When Thompson returned to BTL at the end of the summer of 1976, Joy and Haley turned their interests toward the kernel. But word of the Pascal compiler got around. And at the beginning of 1978, Joy began producing the Berkeley Software Distribution (BSD). He offered a copy to Tom Ferrin (at UCSF) in a letter dated 9 March 1978. The "license" was on one side of a sheet of paper. Tom signed it on 13 March. The tape (in "standard tp format, 800 bpi...") consisted of:
a) Unix Pascal system
b) Ex text editor
...
created by
a) W.N. Joy, S.L. Graham, C.B. Haley, K. Thompson
b) W.N. Joy

Bill Joy, acting as "distribution secretary," sent out about 30 "free" copies of BSD in early 1978. By mid-year enough had been done (the Pascal system had been made more robust, the system could be run on the 11/34,4 and vi and termcap5 had been written), that a "Second Berkeley Software Distribution" was put on tape.

Bill answered the phone, put together the distributions, and incorporated user feedback into the system. He also mailed out nearly 75 copies of 2BSD. 3BSD appeared in December 1979.

The CSRG.

Kirk McKusick has told the tale of the CSRG.

In the fall of 1979, Bob Fabry responded to DARPA's interest in moving towards Unix by writing a proposal suggesting that Berkeley develop an enhanced version of 3BSD for the use of the DARPA community. Fabry took a copy of his proposal to a meeting of DARPA image processing and VLSI contractors, plus representatives from Bolt Beranek and Newman, the developers of the ARPAnet. There was some reservation whether Berkeley could produce a working system; however, the release of 3BSD in December 1979 assuaged most of the doubts.

With the increasingly good reputation of the 3BSD release to validate his claims, Bob Fabry was able to get an 18-month contract with DARPA beginning in April 1980. This contract was to add features needed by the DARPA contractors. Under the auspices of this contract, Bob Fabry set up an organization which was christened the Computer Systems Research Group, or CSRG for short. He immediately hired Laura Tong to handle the project administration. Fabry turned his attention to finding a project leader to manage the software development. Fabry assumed that since Joy had just passed his Ph.D. qualifying examination, he would rather concentrate on completing his degree than take the software development position. But Joy had other plans. One night in early March he phoned Fabry at home to express interest in taking charge of the further development of Unix. Though surprised by the offer, Fabry took little time to agree.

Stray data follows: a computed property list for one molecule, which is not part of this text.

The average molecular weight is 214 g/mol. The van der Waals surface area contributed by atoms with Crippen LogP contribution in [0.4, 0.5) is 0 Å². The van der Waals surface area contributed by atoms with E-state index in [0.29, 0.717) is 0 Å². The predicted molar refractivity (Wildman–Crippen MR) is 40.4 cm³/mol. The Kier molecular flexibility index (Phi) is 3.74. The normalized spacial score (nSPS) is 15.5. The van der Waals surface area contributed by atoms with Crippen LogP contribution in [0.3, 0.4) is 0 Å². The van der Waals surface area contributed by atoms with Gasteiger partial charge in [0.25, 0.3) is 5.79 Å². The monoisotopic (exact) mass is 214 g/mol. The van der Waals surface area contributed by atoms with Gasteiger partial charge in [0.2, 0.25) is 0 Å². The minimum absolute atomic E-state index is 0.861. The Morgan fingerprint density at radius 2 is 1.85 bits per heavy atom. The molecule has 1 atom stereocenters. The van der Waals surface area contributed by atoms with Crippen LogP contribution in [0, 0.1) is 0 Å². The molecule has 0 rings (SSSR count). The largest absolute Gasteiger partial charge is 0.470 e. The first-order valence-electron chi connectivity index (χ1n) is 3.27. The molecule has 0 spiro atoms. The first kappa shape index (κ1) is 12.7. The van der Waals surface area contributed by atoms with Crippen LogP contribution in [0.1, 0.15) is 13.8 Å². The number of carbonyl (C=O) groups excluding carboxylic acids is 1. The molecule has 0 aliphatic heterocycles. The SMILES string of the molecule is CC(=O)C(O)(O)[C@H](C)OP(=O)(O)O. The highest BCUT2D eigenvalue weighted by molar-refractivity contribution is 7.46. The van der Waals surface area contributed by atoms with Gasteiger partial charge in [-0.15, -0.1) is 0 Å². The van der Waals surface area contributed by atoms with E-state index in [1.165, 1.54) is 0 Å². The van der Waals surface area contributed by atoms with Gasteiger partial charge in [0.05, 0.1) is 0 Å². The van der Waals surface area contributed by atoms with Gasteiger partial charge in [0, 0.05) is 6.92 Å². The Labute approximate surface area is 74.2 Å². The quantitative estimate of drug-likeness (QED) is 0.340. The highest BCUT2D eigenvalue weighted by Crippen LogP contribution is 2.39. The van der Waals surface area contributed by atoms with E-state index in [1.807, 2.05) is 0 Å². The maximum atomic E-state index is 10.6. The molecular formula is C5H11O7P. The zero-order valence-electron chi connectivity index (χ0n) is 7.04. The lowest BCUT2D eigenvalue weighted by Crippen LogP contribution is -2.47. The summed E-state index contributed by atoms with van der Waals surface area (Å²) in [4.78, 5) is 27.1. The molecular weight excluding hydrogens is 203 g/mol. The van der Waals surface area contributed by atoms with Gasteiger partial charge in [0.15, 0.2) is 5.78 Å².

The project started promptly. Tong set up a distribution system that could handle a higher volume of orders than Joy's previous distributions. Fabry managed to coordinate with Bob Guffy at AT&T and lawyers at the University of California to formally release Unix under terms agreeable to all. Joy incorporated a variety of changes and 4BSD was released in October 1980. 6

(The last CSRG system was 4.4BSD-Lite, Release 2, June 1995. Soon thereafter, the CSRG was disbanded. Another era was over.)


1Resource Sharing Time Sharing Extended, a multi-user OS for the PDP-11 series, generally programmed in "Basic Plus."

2 Inventor of sendmail.

3 The 11/40 was a higher performance version of the 11/20, introduced in January 1973. The 11/45 was a faster, microcoded 11/20, introduced in June 1972.

4 The 11/34 was a cast-reduced version of the 11/35.

5 vi was the result of the arrival of the ADM 3a terminals; termcap was born when Joy decided to consolidate screen management, using an interpreter to redraw the screen.

6 from Marshall Kirk McKusick, "20 Years of Berkeley UNIX," in Open Sources (O'Reilly, 1999).


Dr. Salus is the author of "A Quarter Century of UNIX" and several other books, including "HPL: Little Languages and Tools", "Big Book of Ipv6 Addressing Rfcs", "Handbook of Programming Languages (HPL): Imperative Programming Languages", "Casting the Net: From ARPANET to INTERNET and Beyond", and "The Handbook of Programming Languages (HPL): Functional, Concurrent and Logic Programming Languages". There is an interview with him, audio and video,"codebytes: A History of UNIX and UNIX Licences" which was done in 2001 at a USENIX conference. Dr. Salus has served as Executive Director of the USENIX Association.

This work is licensed under the Creative Commons Attribution-NonCommercial-NoDerivs License. To view a copy of this license, visit http://creativecommons.org/licenses/by-nc-nd/2.0/ or send a letter to Creative Commons, 559 Nathan Abbott Way, Stanford, California 94305, USA.